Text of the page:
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Monoclonal Gammopathy of Undetermined Significance (MGUS)


James R. Berenson

, MD, Institute for Myeloma and Bone Cancer Research

Reviewed/Revised Jun 2023

Monoclonal gammopathy of undetermined significance (MGUS) is the production of M-protein by noncancerous plasma cells in the absence of other manifestations typical of multiple myeloma.

The incidence of monoclonal gammopathy of undetermined significance (MGUS) increases with age, from 1% of people aged 25 years to > 5% of people > 70 years. MGUS may occur in association with other disorders (see table ), in which case M-proteins (monoclonal immunoglobulin proteins, which may consist of both heavy and light chains or of only a light chain) may be antibodies produced in large amounts in response to protracted antigenic stimuli.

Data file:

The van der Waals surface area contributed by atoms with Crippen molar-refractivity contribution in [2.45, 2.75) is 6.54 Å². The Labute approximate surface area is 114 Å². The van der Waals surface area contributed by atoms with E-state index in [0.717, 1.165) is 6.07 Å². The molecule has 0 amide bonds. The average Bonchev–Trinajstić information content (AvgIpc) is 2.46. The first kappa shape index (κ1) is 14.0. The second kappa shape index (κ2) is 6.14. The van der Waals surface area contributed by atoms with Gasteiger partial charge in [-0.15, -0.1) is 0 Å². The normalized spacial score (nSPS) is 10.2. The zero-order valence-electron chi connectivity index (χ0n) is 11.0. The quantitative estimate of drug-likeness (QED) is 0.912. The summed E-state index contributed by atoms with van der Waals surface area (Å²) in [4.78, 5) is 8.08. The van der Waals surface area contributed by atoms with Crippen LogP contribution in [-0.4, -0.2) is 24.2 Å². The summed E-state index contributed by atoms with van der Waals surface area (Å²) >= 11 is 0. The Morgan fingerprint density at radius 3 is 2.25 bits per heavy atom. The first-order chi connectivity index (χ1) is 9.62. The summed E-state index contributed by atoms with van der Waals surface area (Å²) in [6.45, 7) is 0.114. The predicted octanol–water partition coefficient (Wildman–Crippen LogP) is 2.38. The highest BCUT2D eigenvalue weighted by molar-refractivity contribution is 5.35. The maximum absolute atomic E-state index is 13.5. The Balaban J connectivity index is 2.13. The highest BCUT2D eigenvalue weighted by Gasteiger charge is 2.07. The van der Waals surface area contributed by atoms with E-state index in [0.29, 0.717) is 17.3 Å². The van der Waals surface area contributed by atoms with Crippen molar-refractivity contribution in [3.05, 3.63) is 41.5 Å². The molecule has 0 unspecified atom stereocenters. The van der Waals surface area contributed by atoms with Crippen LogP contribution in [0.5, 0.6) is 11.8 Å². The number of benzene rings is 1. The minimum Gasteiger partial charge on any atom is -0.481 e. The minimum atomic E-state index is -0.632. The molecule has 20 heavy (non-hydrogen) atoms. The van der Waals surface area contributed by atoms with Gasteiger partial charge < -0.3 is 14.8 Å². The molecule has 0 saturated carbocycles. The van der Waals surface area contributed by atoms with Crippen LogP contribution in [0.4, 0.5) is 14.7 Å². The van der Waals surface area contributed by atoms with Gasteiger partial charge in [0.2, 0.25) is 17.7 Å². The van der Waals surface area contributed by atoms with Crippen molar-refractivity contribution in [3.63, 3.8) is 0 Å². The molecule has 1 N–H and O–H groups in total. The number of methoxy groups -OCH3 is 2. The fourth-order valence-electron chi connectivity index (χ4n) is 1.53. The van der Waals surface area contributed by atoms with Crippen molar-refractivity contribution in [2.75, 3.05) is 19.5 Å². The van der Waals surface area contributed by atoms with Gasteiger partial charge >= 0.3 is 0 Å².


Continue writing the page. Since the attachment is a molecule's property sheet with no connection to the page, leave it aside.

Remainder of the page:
Diagnosis of MGUS is usually suspected when the M-protein is incidentally detected in blood or urine during a routine examination. On laboratory evaluation, M-protein is present in lower levels in serum (< 3 g/dL [< 30 g/L]) or urine (< 200 mg/24 hours) than among patients with multiple myeloma. MGUS is differentiated from malignant plasma cell disorders because M-protein levels are lower and lytic bone lesions, anemia, and renal dysfunction are absent. Because of fracture risk, baseline evaluation with a skeletal survey (ie, plain x-rays of skull, long bones, spine, pelvis, and ribs) and bone densitometry should be done. Bone marrow shows only mild plasmacytosis (< 10% of nucleated cells).

Every 6 to 12 months, patients should undergo clinical examination and serum and urine protein electrophoresis to evaluate for disease progression.

NOTE: This is the Professional Version. CONSUMERS: View Consumer Version
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